Report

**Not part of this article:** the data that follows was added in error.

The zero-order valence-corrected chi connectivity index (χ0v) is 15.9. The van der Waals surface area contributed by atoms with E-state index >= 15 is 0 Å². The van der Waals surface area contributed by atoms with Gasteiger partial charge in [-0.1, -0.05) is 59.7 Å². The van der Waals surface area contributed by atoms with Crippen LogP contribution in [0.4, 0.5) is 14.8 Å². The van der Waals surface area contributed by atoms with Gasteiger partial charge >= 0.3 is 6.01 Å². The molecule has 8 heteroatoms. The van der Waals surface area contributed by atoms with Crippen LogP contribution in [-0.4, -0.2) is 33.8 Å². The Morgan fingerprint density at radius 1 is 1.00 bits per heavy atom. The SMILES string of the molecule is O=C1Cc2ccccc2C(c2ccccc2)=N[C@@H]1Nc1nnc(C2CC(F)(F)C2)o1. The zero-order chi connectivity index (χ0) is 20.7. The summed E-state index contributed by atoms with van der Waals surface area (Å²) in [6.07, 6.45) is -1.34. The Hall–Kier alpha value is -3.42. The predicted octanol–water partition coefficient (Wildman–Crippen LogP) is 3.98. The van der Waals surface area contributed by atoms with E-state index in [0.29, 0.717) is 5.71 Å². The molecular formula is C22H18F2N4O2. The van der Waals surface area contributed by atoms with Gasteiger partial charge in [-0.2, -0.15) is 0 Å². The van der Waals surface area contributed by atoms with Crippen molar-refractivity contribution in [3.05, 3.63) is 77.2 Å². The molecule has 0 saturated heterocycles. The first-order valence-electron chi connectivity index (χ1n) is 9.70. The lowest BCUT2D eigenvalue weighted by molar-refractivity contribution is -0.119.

Which test to use? X2 Goodness of Fit X2 Test for Homogeneity X2 Test for Independence A brokerage firm wants to see whether the type of account a customer has (Silver, Gold, Platinum) affects the type of trades that a customer makes (in person, by phone, or on the Internet). It collects a random sample of trades made for its customers over the past year and performs a test. Chi-squared independence (one sample – 2 variables) A brokerage firm wants to see whether the type of account a customer has (Silver, Gold, Platinum) affects the type of trades that a customer makes (in person, by phone, or on the Internet). It collects a random sample of trades made for its customers over the past year and performs a test. That brokerage firm also wants to know if the type of account affects the size of the account (in dollars). It performs a test to see if the mean size of the account is the same for the three account types. Chi-squared Goodness of Fit The academic research office at a large community college wants to see whether the distribution of courses chosen (Humanities, Social Science, or Science) is different for its residential and nonresidential students. It assembles last semester’s data and performs a test. Chi squared – homogeneity (one variable 2 groups) Is the quality of a car affected by what day it was built? A car manufacturer examines a random sample of the warranty claims filed over the past two years to test whether defects are randomly distributed across days of the work week. Chi squared GOF (existing model) A medical researcher wants to know if blood cholesterol level is related to heart disease. She examines a database of 10,000 patients, testing whether the cholesterol level (in milligrams) is related to whether a person has heart disease or not. Chi-squared independence (one sample – 2 variables) A student wants to find out whether political leaning (liberal, moderate, or conservative) is related to choice of major. He surveys 500 randomly chosen students and performs a test. Chi-squared independence (one sample – 2 variables) Among randomly selected pets, 27% of the 188 dogs and 18%of the 167 cats had fleas. Does this indicate a significant difference in rates of flea problems for these two pets? Difference of proportions (two samples) A supermarket chain wants to know which of two merchandise display methods is more effective. They randomly assign 15 stores to use display type A and 15 others to use display type B, then collect data about the number of items sold at each store. Difference of means (two independent samples) Are there more broken bones in summer or winter? We get records about the number of fractures treated in January and July at a random sample of 25 emergency rooms. Mean of differences (matched pairs)